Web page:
Minification has become a standard for assessing the quality of web projects. Of course, you can decide not to minify your project files, but you’d essentially be sacrificing a free performance optimization for no reason. The bottom line is that, compared to an unminified website, every well-meaning person will opt for a minified, faster version.


Unminified websites affect brand credibility and conversion rate. Knowing that your products and services follow optimization requirements and development best practices helps to increase your users’ confidence and maintain an overall credible reputation for your brand.

Ways to minify project files

Now that we can all agree it is in our best interest to minify our project files, let’s take a closer look at the ways we can go about it.

Manual minification

One way you can go about minifying your CSS files is by manually removing all the whitespaces in your code. Removing all the unnecessary bits of your code will directly translate to a less bulky file.

This is not advisable for large-scale projects where you may have tons of files with long lines of code; manually minifying it is practically impossible. I mean, you could spend months doing it, but why go to that length when there are better ways that will save you both time and effort?

Online interface tools

These are tools you can use to run your projects and minify all your files, which will ultimately output a completely minified version for you. It makes a lot of sense to use them because they support several styling languages.

If you’re using preprocessors like Sass, Stylus, or Less, these tools will create a separate CSS file and minify all your code in there as you write and save. At the end of your program, you will have a complete, minified CSS file containing all your production-ready styles. These tools include Prepros and CodeKit, to name a couple.

Build processes

These build tools take all your styles, minify them, and put them in a separate build folder where you can access them at any time. This way, your website will use the minified code in the build folder instead of the actual readable code you’re typing. These build tools include gulp.js and Grunt, among others.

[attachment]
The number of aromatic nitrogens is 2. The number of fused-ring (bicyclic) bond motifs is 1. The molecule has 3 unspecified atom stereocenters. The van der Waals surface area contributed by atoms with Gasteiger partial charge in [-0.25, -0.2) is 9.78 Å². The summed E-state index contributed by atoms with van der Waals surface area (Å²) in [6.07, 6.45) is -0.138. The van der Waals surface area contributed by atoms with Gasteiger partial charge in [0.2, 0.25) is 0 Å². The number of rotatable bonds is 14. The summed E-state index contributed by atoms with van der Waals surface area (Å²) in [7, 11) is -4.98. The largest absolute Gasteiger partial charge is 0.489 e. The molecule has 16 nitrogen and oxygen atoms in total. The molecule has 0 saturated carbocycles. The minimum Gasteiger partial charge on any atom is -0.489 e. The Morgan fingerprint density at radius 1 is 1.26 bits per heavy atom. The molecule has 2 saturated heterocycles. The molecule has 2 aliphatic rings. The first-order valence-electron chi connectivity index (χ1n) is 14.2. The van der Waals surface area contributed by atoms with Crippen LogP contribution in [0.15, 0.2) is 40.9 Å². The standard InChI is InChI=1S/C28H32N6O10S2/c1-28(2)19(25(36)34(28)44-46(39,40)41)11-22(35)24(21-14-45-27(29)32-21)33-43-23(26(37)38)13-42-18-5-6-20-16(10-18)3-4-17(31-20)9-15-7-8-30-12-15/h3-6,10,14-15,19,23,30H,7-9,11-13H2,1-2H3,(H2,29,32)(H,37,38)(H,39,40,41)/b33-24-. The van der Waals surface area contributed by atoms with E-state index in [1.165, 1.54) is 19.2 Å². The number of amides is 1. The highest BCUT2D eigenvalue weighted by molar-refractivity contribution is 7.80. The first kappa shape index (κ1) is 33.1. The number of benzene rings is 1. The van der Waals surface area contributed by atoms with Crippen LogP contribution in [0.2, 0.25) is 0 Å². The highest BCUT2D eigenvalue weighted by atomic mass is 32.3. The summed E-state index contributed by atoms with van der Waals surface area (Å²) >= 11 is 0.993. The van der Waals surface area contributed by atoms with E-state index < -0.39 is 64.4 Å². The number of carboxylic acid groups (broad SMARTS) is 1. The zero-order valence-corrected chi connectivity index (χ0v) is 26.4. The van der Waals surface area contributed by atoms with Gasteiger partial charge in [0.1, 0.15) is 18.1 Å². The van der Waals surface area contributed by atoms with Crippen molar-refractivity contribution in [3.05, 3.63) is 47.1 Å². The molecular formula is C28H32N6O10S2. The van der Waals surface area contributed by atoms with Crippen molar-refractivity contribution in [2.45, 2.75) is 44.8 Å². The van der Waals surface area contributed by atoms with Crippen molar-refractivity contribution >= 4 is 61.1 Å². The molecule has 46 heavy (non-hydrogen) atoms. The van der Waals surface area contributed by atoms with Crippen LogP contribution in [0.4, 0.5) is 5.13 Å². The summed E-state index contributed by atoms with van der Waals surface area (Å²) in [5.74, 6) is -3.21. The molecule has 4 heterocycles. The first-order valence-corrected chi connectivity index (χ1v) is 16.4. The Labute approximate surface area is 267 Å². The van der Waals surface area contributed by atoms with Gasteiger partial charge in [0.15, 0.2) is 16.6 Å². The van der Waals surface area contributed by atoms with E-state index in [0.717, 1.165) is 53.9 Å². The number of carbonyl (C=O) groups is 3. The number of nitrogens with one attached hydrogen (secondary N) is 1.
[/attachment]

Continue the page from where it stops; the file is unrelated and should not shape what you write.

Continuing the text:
These tools easily integrate with your project, allow you to add customizations, and support minification for several languages. They have a variety of plugins you can install to extend the ability of your build processes and perform specific operations as you deem fit.


Automated minification via CDN is a great way to minify your project files. It saves you the stress that comes with using a build tool and managing two different versions of your project files in development and in production.

It works in a very unique style: you keep your original, unminified files on your main server, while the CDN automatically creates and stores the minified variants on its caching servers and PoPs. As a result, they remain in sync with modifications from the original files.

Online minifiers

There are websites that let you copy your CSS files and paste them in, and they’ll automatically minify the pasted code and give you a completely minified output. A good example is the CSS Minifier we used earlier in this post.

There is also the CSS Compressor website, which does exactly the same thing as the minifier we saw above: it takes a source file and outputs a compressed version for you. You can copy the minified code or download it as a file.

TL;DR: General pros of minification

  • Faster site loading speed
  • Improved performance
  • Reduces the amount of code that is transferred to the web
  • Decreases page size for faster load speed
  • Decreases page load time for better user experience and SEO

Final thoughts

Minifying project files is one of the cheapest performance optimization techniques available to us developers. Optimizing websites is a very expensive process, hence the need for a good, cheap tactic like minification.

In this post, we’ve gone over the various ways we can go about minifying project files and why it’s important that we do so. This is, to a great extent, an obvious thing, but I hope it helps you and you had fun reading through.

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The post Useful tools and techniques to minify your CSS appeared first on LogRocket Blog.

Top comments (1)

dpaine20 profile image
David Paine20

Statistics from Google indicate that 50% of website visitors expect a mobile website to load within 2 seconds. 53% of users will probably leave the blog page if it takes longer than 3 seconds to load.
A great thanks for sharing the useful tools and techniques to minify your CSS. No doubt, the minification process can reduce the code size up to 95%. That leads to better page speed, which in turn, leads to better user experience. For the CSS minify, you can also refer to that link as well.